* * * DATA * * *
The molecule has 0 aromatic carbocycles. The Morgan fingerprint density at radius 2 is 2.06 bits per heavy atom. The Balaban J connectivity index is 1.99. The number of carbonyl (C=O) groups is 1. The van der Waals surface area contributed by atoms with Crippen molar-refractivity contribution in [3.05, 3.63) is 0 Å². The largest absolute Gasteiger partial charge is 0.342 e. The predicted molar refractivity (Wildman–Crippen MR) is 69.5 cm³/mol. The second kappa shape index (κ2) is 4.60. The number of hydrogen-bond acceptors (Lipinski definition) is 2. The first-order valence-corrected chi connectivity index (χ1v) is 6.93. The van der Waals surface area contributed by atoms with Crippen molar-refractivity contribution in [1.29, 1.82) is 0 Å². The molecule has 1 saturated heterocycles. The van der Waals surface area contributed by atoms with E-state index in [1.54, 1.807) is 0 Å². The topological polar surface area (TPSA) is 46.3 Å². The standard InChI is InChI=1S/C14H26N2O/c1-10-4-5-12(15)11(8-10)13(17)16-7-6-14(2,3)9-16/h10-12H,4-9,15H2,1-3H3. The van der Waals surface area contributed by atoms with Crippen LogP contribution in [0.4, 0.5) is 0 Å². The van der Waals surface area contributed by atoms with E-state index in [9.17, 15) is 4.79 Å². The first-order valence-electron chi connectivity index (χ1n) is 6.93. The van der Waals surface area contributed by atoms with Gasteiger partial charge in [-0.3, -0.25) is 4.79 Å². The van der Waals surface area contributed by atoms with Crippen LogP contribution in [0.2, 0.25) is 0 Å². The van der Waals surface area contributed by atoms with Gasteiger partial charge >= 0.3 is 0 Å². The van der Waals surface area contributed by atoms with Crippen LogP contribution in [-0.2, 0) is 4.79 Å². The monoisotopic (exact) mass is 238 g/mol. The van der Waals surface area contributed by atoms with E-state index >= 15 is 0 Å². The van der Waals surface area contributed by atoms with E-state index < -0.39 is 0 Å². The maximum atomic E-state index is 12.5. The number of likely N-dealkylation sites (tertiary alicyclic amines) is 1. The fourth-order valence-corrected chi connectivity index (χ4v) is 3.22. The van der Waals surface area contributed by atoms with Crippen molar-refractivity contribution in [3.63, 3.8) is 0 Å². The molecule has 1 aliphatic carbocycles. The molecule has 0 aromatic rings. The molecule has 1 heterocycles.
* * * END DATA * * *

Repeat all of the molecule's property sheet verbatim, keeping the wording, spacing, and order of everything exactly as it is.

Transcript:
The molecule has 0 aromatic carbocycles. The Morgan fingerprint density at radius 2 is 2.06 bits per heavy atom. The Balaban J connectivity index is 1.99. The number of carbonyl (C=O) groups is 1. The van der Waals surface area contributed by atoms with Crippen molar-refractivity contribution in [3.05, 3.63) is 0 Å². The largest absolute Gasteiger partial charge is 0.342 e. The predicted molar refractivity (Wildman–Crippen MR) is 69.5 cm³/mol. The second kappa shape index (κ2) is 4.60. The number of hydrogen-bond acceptors (Lipinski definition) is 2. The first-order valence-corrected chi connectivity index (χ1v) is 6.93. The van der Waals surface area contributed by atoms with Crippen molar-refractivity contribution in [1.29, 1.82) is 0 Å². The molecule has 1 saturated heterocycles. The van der Waals surface area contributed by atoms with E-state index in [1.54, 1.807) is 0 Å². The topological polar surface area (TPSA) is 46.3 Å². The standard InChI is InChI=1S/C14H26N2O/c1-10-4-5-12(15)11(8-10)13(17)16-7-6-14(2,3)9-16/h10-12H,4-9,15H2,1-3H3. The van der Waals surface area contributed by atoms with Crippen LogP contribution in [0.4, 0.5) is 0 Å². The van der Waals surface area contributed by atoms with E-state index in [9.17, 15) is 4.79 Å². The first-order valence-electron chi connectivity index (χ1n) is 6.93. The van der Waals surface area contributed by atoms with Gasteiger partial charge in [-0.3, -0.25) is 4.79 Å². The van der Waals surface area contributed by atoms with Crippen LogP contribution in [0.2, 0.25) is 0 Å². The van der Waals surface area contributed by atoms with Gasteiger partial charge >= 0.3 is 0 Å². The van der Waals surface area contributed by atoms with Crippen LogP contribution in [-0.2, 0) is 4.79 Å². The monoisotopic (exact) mass is 238 g/mol. The van der Waals surface area contributed by atoms with E-state index >= 15 is 0 Å². The van der Waals surface area contributed by atoms with E-state index < -0.39 is 0 Å². The maximum atomic E-state index is 12.5. The number of likely N-dealkylation sites (tertiary alicyclic amines) is 1. The fourth-order valence-corrected chi connectivity index (χ4v) is 3.22. The van der Waals surface area contributed by atoms with Crippen molar-refractivity contribution in [3.63, 3.8) is 0 Å². The molecule has 1 aliphatic carbocycles. The molecule has 0 aromatic rings. The molecule has 1 heterocycles.